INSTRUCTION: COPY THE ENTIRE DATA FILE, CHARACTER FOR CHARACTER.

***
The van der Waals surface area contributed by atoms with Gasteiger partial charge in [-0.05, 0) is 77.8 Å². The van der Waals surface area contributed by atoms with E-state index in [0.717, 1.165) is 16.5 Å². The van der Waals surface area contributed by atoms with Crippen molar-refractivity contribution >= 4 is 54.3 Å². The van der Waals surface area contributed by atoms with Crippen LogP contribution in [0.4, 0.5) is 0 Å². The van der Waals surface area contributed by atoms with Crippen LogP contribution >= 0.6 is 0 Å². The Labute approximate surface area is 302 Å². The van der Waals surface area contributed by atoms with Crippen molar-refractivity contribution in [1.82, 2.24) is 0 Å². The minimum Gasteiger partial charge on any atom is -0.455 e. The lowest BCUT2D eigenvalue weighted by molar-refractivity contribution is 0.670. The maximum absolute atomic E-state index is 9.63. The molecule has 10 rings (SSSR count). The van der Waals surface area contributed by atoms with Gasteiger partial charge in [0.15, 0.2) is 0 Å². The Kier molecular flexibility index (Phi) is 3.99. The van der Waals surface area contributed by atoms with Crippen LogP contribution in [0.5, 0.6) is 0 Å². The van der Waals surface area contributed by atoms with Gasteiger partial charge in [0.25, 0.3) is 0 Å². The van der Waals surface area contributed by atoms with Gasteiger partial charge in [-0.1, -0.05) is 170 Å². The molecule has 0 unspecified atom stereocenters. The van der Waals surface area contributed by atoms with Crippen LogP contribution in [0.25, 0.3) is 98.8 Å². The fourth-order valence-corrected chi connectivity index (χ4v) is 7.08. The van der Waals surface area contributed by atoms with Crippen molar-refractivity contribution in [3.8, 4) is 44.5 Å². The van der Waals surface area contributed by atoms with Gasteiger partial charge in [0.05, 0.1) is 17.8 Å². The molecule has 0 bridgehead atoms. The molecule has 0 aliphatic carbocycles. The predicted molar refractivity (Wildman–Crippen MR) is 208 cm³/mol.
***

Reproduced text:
The van der Waals surface area contributed by atoms with Gasteiger partial charge in [-0.05, 0) is 77.8 Å². The van der Waals surface area contributed by atoms with E-state index in [0.717, 1.165) is 16.5 Å². The van der Waals surface area contributed by atoms with Crippen molar-refractivity contribution >= 4 is 54.3 Å². The van der Waals surface area contributed by atoms with Crippen LogP contribution in [0.4, 0.5) is 0 Å². The van der Waals surface area contributed by atoms with Crippen LogP contribution >= 0.6 is 0 Å². The Labute approximate surface area is 302 Å². The van der Waals surface area contributed by atoms with Crippen molar-refractivity contribution in [1.82, 2.24) is 0 Å². The minimum Gasteiger partial charge on any atom is -0.455 e. The lowest BCUT2D eigenvalue weighted by molar-refractivity contribution is 0.670. The maximum absolute atomic E-state index is 9.63. The molecule has 10 rings (SSSR count). The van der Waals surface area contributed by atoms with Gasteiger partial charge in [0.15, 0.2) is 0 Å². The Kier molecular flexibility index (Phi) is 3.99. The van der Waals surface area contributed by atoms with Crippen LogP contribution in [0.5, 0.6) is 0 Å². The van der Waals surface area contributed by atoms with Gasteiger partial charge in [0.25, 0.3) is 0 Å². The van der Waals surface area contributed by atoms with Gasteiger partial charge in [-0.1, -0.05) is 170 Å². The molecule has 0 unspecified atom stereocenters. The van der Waals surface area contributed by atoms with Crippen LogP contribution in [0.25, 0.3) is 98.8 Å². The fourth-order valence-corrected chi connectivity index (χ4v) is 7.08. The van der Waals surface area contributed by atoms with Crippen molar-refractivity contribution in [3.8, 4) is 44.5 Å². The van der Waals surface area contributed by atoms with Gasteiger partial charge in [0.05, 0.1) is 17.8 Å². The molecule has 0 bridgehead atoms. The molecule has 0 aliphatic carbocycles. The predicted molar refractivity (Wildman–Crippen MR) is 208 cm³/mol.